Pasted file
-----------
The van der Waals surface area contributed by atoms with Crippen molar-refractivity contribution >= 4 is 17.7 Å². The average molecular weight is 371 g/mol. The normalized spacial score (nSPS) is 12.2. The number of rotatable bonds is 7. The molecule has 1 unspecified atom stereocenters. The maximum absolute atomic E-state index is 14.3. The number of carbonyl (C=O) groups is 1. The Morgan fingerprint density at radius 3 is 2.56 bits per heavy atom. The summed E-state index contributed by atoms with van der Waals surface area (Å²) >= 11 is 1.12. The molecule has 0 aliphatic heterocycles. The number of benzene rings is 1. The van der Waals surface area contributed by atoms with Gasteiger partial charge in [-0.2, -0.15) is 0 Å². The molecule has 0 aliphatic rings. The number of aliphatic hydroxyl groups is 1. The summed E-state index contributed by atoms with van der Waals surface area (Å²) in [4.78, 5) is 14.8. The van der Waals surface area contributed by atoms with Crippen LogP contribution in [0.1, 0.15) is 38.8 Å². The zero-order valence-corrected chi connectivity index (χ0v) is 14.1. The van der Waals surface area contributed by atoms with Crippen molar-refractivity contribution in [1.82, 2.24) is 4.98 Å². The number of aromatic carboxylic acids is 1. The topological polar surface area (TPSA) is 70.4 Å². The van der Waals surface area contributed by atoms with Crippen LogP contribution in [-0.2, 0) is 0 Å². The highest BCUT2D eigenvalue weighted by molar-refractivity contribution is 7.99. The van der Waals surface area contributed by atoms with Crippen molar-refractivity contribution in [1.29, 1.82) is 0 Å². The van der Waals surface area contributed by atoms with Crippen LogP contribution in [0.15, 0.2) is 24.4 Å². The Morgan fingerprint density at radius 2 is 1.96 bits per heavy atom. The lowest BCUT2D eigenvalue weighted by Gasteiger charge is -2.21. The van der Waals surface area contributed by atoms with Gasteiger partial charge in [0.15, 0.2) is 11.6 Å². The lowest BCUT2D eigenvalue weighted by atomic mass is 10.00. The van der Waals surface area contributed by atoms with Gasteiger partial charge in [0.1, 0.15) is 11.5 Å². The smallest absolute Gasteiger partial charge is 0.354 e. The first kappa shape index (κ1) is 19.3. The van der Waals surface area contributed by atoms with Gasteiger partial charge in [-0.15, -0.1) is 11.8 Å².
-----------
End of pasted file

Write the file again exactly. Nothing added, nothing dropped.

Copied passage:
The van der Waals surface area contributed by atoms with Crippen molar-refractivity contribution >= 4 is 17.7 Å². The average molecular weight is 371 g/mol. The normalized spacial score (nSPS) is 12.2. The number of rotatable bonds is 7. The molecule has 1 unspecified atom stereocenters. The maximum absolute atomic E-state index is 14.3. The number of carbonyl (C=O) groups is 1. The Morgan fingerprint density at radius 3 is 2.56 bits per heavy atom. The summed E-state index contributed by atoms with van der Waals surface area (Å²) >= 11 is 1.12. The molecule has 0 aliphatic heterocycles. The number of benzene rings is 1. The van der Waals surface area contributed by atoms with Gasteiger partial charge in [-0.2, -0.15) is 0 Å². The molecule has 0 aliphatic rings. The number of aliphatic hydroxyl groups is 1. The summed E-state index contributed by atoms with van der Waals surface area (Å²) in [4.78, 5) is 14.8. The van der Waals surface area contributed by atoms with Crippen LogP contribution in [0.1, 0.15) is 38.8 Å². The zero-order valence-corrected chi connectivity index (χ0v) is 14.1. The van der Waals surface area contributed by atoms with Crippen molar-refractivity contribution in [1.82, 2.24) is 4.98 Å². The number of aromatic carboxylic acids is 1. The topological polar surface area (TPSA) is 70.4 Å². The van der Waals surface area contributed by atoms with Crippen LogP contribution in [-0.2, 0) is 0 Å². The highest BCUT2D eigenvalue weighted by molar-refractivity contribution is 7.99. The van der Waals surface area contributed by atoms with Crippen molar-refractivity contribution in [1.29, 1.82) is 0 Å². The van der Waals surface area contributed by atoms with Crippen LogP contribution in [0.15, 0.2) is 24.4 Å². The Morgan fingerprint density at radius 2 is 1.96 bits per heavy atom. The lowest BCUT2D eigenvalue weighted by Gasteiger charge is -2.21. The van der Waals surface area contributed by atoms with Gasteiger partial charge in [0.15, 0.2) is 11.6 Å². The lowest BCUT2D eigenvalue weighted by atomic mass is 10.00. The van der Waals surface area contributed by atoms with Gasteiger partial charge in [0.1, 0.15) is 11.5 Å². The smallest absolute Gasteiger partial charge is 0.354 e. The first kappa shape index (κ1) is 19.3. The van der Waals surface area contributed by atoms with Gasteiger partial charge in [-0.15, -0.1) is 11.8 Å².